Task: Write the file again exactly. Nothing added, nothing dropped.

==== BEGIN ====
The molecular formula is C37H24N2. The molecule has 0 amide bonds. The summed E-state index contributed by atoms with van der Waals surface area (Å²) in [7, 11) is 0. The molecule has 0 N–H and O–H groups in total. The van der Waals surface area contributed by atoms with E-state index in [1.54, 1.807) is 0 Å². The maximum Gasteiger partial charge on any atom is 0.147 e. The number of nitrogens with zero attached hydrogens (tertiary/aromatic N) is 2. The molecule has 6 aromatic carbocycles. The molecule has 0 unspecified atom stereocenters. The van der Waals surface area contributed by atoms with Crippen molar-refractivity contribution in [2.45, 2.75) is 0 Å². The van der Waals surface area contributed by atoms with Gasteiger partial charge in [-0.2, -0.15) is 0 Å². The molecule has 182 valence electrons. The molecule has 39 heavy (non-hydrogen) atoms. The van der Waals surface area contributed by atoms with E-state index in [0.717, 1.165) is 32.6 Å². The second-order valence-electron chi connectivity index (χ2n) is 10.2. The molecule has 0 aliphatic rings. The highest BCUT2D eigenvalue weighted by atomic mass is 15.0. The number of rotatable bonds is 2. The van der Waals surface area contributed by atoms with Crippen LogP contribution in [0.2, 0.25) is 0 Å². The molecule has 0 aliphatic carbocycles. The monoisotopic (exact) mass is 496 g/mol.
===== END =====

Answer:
The molecular formula is C37H24N2. The molecule has 0 amide bonds. The summed E-state index contributed by atoms with van der Waals surface area (Å²) in [7, 11) is 0. The molecule has 0 N–H and O–H groups in total. The van der Waals surface area contributed by atoms with E-state index in [1.54, 1.807) is 0 Å². The maximum Gasteiger partial charge on any atom is 0.147 e. The number of nitrogens with zero attached hydrogens (tertiary/aromatic N) is 2. The molecule has 6 aromatic carbocycles. The molecule has 0 unspecified atom stereocenters. The van der Waals surface area contributed by atoms with Crippen molar-refractivity contribution in [2.45, 2.75) is 0 Å². The van der Waals surface area contributed by atoms with Gasteiger partial charge in [-0.2, -0.15) is 0 Å². The molecule has 182 valence electrons. The molecule has 39 heavy (non-hydrogen) atoms. The van der Waals surface area contributed by atoms with E-state index in [0.717, 1.165) is 32.6 Å². The second-order valence-electron chi connectivity index (χ2n) is 10.2. The molecule has 0 aliphatic rings. The highest BCUT2D eigenvalue weighted by atomic mass is 15.0. The number of rotatable bonds is 2. The van der Waals surface area contributed by atoms with Crippen LogP contribution in [0.2, 0.25) is 0 Å². The molecule has 0 aliphatic carbocycles. The monoisotopic (exact) mass is 496 g/mol.